Andrew Cuomo’s first year as governor was, without question, a personal and political triumph. With none of the bluster and bravado of his colleague on the west side of the Hudson River, Mr. Cuomo worked out taxpayer-friendly deals with the state’s public employee unions and won bipartisan support for a tax-reform package. This page was critical of the governor’s tax hike on high earners, but there is no denying Mr. Cuomo’s achievement in winning support for the measure from both parties. At a time of intense partisan combat in Washington and in other state capitals, Mr. Cuomo’s effective leadership sets him apart from the shouters and the panderers.
It would be wonderful if the governor and his colleagues could sit back now and savor the achievements of last year as they prepare for this year’s legislative elections. The state’s problems, however, are such that last year’s victories may well be forgotten come springtime. Another yawning budget gap must be bridged, more painful decisions are inevitable, and the spirit of bipartisan problem-solving no doubt will be tested again and again in 2012.
As of this writing, Albany was preparing for Mr. Cuomo’s second State of the State address, scheduled for Jan. 4. There was, for once, a sense of optimism surrounding Mr. Cuomo’s appearance, with good reason. For the first time in years, Albany had reason to believe that positive, bipartisan change is not only possible, but achievable.
With that in mind, New Yorkers can hold out hope that Mr. Cuomo and legislative leaders will seize the moment to create an Albany Spring of sorts by pushing for continued ethics reform, greater transparency in the state budget process, and a fair redrawing of the state’s congressional and legislative districts.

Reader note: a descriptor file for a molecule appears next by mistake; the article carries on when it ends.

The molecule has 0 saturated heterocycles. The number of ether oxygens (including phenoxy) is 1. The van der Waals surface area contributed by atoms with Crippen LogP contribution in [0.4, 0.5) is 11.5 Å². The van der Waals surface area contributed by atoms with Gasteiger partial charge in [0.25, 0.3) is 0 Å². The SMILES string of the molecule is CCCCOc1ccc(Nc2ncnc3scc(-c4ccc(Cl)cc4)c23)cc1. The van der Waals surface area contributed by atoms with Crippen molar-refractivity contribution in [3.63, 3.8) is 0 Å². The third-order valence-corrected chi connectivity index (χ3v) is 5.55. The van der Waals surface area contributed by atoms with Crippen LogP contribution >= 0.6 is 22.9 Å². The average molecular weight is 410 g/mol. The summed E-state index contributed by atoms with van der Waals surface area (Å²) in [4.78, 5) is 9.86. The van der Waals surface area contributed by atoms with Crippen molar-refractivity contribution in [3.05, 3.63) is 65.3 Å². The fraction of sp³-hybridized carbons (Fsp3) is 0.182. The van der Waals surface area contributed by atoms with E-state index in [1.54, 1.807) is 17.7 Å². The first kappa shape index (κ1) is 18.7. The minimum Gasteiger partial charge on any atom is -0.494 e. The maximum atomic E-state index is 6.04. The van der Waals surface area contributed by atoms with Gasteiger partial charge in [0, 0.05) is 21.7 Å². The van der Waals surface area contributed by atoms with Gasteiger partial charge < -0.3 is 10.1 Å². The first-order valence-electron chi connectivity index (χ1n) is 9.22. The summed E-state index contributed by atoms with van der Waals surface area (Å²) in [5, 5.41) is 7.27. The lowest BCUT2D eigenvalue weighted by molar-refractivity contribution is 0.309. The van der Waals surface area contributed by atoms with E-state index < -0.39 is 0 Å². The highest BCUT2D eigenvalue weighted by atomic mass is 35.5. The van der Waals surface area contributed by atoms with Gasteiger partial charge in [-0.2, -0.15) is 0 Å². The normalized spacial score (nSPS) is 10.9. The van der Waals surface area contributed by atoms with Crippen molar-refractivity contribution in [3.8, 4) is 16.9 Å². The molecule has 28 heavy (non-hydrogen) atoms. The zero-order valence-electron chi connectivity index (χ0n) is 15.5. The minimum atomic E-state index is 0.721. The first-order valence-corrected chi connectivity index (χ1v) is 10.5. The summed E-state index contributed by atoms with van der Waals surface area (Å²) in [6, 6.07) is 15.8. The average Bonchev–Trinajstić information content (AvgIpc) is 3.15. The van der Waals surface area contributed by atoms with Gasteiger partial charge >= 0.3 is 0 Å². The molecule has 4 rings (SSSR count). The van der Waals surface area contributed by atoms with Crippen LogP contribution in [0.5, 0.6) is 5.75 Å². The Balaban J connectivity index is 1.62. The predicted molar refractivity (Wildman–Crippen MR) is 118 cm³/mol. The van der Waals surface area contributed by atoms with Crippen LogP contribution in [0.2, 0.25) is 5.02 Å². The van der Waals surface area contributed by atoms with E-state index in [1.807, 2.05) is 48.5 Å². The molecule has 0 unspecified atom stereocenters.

Despite last year’s achievements in Albany, voters rightly remain skeptical of the capital’s commitment to greater political and fiscal reforms—simply because past governors and legislatures have talked about changing the capital’s culture but rarely followed up with actions.
Mr. Cuomo and the Legislature did pass a decent ethics reform bill last year, but the public has good reason to wonder if Albany’s culture of corruption remains intact. The concern goes beyond the gross sort of graft practiced by former State Senator Carl Kruger of Brooklyn, who recently admitted to taking bribes from a lobbyist. Just as insidious are the private deals, the lack of accountability, the power of lobbyists, and the dishonest budgetary gimmicks that have stained Albany’s reputation in the past.
To truly change the way Albany does business, Mr. Cuomo and his colleagues have much more work ahead of them. They can’t begin soon enough.